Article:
Last week, a young, new émigré to Canada posted news of his checking out of Nigeria on Twitter complete with a photo of him in the snow and the caption : “Goodbye Nigeria, the evil you have done is enough.”
His sentiments triggered some “patriotic” Nigerians into abusing him, his children, his forefathers. He was called a “low lifer who sees traveling as escape from poverty,” mocked for taking the IELTS exam 5 times, insulted for taking a picture in the snow, told he’d live in penury. Haba! (By the way, what’s wrong with wanting an escape from poverty? Who sufferhead epp?) They were livid that he used the word “evil” in connection to Nigeria. How dare he? Nigeria the Beautiful, the Best, the Only Sugar in Their Tea. How dare a Nigerian say Nigeria is evil? Never mind that he clearly referred to the “evil” Nigeria “has done” which isn’t the same as calling Nigeria ‘evil,’ but English is our step-mother tongue, so maybe this isn’t a case of willful obtusity.
Anyway, imagine my shock to discover that the ring leaders of the ‘patriots’ either still live abroad (one in Canada sef) or have children who studied abroad (and still live there). Multiply that shock ad infinitum when I learned that they rejoiced when their own children graduated from a UK university, posting pictures on Twitter even. Ah! Fear human beings ooo. Wonders shall never cease. So why were they castigating somebody’s child for leaving? What were they and their children escaping (from) when they left Nigeria? It would appear then that their grouse had less to do with patriotism than it was to do with the idea of someone they probably don’t consider worthy of abroad gaining access to it. Their rage wasn’t against an unpatriotic Nigerian but against equality, against the fact that people they do not rate might be in the same abroad they and/or their children are in. Nigeria is after all nothing if not class-based. He strayed into their lane and they could not, would not take that quietly.
Without knowing this young man, and without him listing the evil that Nigeria has done to him, I can hazard a good guess by listing some of the evil it has done to young people like him. First, it has left him unemployed. No, it is not that I expect the government to be directly involved in the labor market but a working government creates conditions that mitigate unemployment. There is a reason administrations are scored on unemployment rates while in power. There are many like this young man, graduates who do not know anyone who knows anyone in a position to help them get a job. Unemployed and without access to any form of government (welfare) help, leaving the country is often top of their list. Heck! Even middleclass Nigerians with jobs leave if they can. Economic migration is not new. In the past year alone, several people I know have quit their jobs and headed towards Canada with their skills. According to a January article in the UK Guardian, it is estimated that 12 doctors from Nigeria are registered in the UK every week with more than 5,250 Nigerian doctors already working there. Apparently, of the 75,000 doctors registered in Nigeria, an estimated 40,000 work abroad.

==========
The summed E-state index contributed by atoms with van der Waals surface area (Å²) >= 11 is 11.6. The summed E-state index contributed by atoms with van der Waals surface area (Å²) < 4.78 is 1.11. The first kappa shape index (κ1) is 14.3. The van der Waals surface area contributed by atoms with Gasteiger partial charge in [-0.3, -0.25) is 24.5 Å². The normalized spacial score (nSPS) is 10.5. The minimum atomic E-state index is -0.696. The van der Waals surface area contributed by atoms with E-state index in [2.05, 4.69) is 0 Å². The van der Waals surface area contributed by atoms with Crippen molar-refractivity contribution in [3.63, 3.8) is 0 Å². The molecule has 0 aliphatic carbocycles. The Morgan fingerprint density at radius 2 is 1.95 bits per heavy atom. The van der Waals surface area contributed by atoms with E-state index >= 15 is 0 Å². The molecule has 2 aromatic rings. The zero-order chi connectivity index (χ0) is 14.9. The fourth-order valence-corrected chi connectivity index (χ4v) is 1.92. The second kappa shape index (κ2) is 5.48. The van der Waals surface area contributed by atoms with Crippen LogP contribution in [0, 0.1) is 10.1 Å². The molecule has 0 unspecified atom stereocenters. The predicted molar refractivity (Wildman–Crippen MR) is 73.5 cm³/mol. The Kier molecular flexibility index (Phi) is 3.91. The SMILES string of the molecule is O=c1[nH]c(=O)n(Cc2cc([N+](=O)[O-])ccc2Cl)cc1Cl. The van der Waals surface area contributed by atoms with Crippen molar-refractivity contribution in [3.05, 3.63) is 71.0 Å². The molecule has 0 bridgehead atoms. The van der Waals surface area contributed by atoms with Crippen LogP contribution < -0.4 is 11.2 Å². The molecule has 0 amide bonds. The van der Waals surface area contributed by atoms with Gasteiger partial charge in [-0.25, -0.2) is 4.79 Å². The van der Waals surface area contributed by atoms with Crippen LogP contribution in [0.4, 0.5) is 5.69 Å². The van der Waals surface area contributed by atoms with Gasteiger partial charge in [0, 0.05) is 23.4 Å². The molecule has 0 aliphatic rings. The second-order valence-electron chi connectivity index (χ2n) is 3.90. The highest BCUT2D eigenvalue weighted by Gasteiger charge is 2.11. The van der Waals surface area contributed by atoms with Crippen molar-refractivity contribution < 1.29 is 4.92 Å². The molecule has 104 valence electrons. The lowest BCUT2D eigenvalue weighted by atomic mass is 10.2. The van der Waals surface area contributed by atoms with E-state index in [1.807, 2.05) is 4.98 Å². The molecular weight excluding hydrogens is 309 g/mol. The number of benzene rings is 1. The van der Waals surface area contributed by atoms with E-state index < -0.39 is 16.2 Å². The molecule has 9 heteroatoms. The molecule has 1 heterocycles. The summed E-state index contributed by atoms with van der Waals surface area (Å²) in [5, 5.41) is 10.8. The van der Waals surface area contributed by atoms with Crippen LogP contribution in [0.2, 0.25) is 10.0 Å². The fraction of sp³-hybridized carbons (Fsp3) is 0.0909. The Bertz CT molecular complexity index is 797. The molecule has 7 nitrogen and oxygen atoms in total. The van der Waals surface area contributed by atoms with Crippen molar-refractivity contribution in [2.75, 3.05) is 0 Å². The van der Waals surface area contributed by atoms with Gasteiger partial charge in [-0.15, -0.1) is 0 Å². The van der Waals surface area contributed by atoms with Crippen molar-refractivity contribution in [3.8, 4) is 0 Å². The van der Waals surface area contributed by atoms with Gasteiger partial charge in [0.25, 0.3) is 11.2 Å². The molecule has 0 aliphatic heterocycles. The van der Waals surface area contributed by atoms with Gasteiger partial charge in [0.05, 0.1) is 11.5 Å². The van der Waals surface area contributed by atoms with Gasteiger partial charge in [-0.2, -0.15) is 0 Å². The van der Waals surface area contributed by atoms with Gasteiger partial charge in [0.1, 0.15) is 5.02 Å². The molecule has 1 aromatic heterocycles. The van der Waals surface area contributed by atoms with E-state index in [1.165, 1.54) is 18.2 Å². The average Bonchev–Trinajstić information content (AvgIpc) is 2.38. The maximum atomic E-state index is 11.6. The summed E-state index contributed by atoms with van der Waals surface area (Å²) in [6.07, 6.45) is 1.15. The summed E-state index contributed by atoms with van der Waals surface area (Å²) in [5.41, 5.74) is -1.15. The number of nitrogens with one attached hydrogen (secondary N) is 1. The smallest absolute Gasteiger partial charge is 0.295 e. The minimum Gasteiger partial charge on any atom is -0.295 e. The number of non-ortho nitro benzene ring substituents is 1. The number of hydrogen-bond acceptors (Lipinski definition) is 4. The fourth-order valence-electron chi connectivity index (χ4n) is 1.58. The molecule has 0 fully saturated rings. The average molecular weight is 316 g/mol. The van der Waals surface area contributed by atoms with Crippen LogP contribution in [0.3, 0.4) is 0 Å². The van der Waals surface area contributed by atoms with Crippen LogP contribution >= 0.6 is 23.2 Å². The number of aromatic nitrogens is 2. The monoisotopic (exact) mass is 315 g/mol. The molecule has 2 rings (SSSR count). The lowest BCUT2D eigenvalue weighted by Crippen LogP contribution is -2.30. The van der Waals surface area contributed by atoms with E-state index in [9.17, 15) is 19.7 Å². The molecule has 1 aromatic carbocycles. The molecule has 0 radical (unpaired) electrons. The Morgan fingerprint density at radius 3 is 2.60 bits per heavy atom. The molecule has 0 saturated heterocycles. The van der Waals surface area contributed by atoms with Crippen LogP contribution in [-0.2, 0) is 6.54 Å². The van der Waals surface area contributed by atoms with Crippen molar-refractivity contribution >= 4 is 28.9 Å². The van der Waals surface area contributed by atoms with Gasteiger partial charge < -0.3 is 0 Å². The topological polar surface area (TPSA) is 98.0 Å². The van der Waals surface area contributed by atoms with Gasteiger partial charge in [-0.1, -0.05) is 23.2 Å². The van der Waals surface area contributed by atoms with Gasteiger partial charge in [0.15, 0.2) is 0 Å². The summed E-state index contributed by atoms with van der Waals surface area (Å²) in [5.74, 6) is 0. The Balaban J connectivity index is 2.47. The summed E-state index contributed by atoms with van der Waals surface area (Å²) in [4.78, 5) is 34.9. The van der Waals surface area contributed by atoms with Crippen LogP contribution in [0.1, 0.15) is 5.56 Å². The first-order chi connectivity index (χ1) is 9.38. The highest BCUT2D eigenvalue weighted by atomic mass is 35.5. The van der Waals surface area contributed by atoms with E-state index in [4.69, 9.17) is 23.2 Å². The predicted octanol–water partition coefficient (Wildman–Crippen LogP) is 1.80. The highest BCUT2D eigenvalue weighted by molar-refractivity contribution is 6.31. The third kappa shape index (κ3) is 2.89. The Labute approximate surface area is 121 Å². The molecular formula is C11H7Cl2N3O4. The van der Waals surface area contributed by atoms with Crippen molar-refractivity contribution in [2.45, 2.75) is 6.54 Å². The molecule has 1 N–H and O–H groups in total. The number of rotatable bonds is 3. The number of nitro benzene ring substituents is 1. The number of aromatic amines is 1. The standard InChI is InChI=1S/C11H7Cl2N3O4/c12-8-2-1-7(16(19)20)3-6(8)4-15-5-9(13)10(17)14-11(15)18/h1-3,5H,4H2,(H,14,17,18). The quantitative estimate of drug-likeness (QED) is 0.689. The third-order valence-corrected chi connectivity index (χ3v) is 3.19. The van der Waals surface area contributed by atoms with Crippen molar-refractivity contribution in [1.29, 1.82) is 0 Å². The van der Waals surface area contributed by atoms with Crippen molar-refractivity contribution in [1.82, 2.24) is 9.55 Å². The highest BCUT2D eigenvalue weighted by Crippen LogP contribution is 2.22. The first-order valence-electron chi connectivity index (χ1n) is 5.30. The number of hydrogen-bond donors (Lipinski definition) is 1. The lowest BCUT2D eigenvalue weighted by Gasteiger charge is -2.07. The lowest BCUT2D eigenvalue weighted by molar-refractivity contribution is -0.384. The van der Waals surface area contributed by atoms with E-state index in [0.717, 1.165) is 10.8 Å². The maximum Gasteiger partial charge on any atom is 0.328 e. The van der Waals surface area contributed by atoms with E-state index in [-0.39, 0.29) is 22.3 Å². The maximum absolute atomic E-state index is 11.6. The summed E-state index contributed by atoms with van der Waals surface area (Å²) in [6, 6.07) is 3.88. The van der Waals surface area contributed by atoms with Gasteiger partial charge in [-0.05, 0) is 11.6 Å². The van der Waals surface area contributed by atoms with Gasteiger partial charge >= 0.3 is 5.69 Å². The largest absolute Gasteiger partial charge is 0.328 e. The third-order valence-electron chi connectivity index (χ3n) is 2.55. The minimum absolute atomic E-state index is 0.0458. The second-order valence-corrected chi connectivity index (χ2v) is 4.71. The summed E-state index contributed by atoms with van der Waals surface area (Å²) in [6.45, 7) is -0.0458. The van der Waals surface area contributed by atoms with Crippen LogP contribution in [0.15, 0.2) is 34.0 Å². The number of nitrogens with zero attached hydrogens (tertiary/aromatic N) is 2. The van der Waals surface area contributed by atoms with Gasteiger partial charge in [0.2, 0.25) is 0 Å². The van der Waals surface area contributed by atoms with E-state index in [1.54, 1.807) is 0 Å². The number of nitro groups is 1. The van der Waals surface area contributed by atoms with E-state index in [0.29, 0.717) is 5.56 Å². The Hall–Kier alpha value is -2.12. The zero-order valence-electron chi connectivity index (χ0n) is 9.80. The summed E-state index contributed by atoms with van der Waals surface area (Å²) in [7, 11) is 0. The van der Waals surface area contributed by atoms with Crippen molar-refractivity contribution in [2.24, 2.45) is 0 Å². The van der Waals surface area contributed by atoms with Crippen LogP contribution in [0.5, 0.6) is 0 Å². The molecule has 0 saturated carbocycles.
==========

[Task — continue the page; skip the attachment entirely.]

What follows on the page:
Harassment by SARS. The average Nigerian has a SARS encounter story, if not theirs then of someone they know. One of the most tragic stories out of Nigeria last year (for me) – alongside the stories of those ‘disappeared’ by SARS- was of a student who traded on the side , and who was locked up by SARS for no good cause. By the time he was released, he had been relieved of what money he had and had missed his school exams. All he could see before him was darkness and to get out of it, he killed himself. Stories of SARS encounters are ubiquitous. And yet when the youth protested against it, we saw what the government’s reaction was. Ours is a government that does not take kindly to criticism. Obianuju Udeh aka DJ Switch who filmed and released the infamous Lekki shooting footage has left the country. Moe Odele, one the protest’s visible faces had her passport seized. When home becomes oppressive, many who can will leave. It’s self-preservation, abi?
Additionally, Nigeria has failed in providing him adequate security. 112 Chibok girls are still in captivity six years after they were kidnapped. How is that normal bikonu? The egregious state of security and the inability of citizens to feel safe in their country means that those who can, hire their own security and those who can’t, pray not to fall prey to kidnappers, Fulani herdsmen, Boko Haram, robbers. People plan trips along routes and around times when they are least likely to fall prey to any of these menaces that our government appears to have been defeated by. Living like that, every day of your life is enough to make you set sail to whichever country you can get into that promises to take your security more seriously.
So biko, let those who will stay back, stay back. Let those who will leave, leave. Egbe belu, ugo belu. Nigeria needs us all. Patriotism, like love, is a matter of the heart. Better to spend your time and energy working on yours than on policing other people’s. We can love and work for Nigeria both from within it as from without. But we cannot work for it if we do not acknowledge its realities (both the good and the bad). As for those who cloak their classism in ‘patriotism,’ we see your hypocrisy. And we will call you out on it every single time.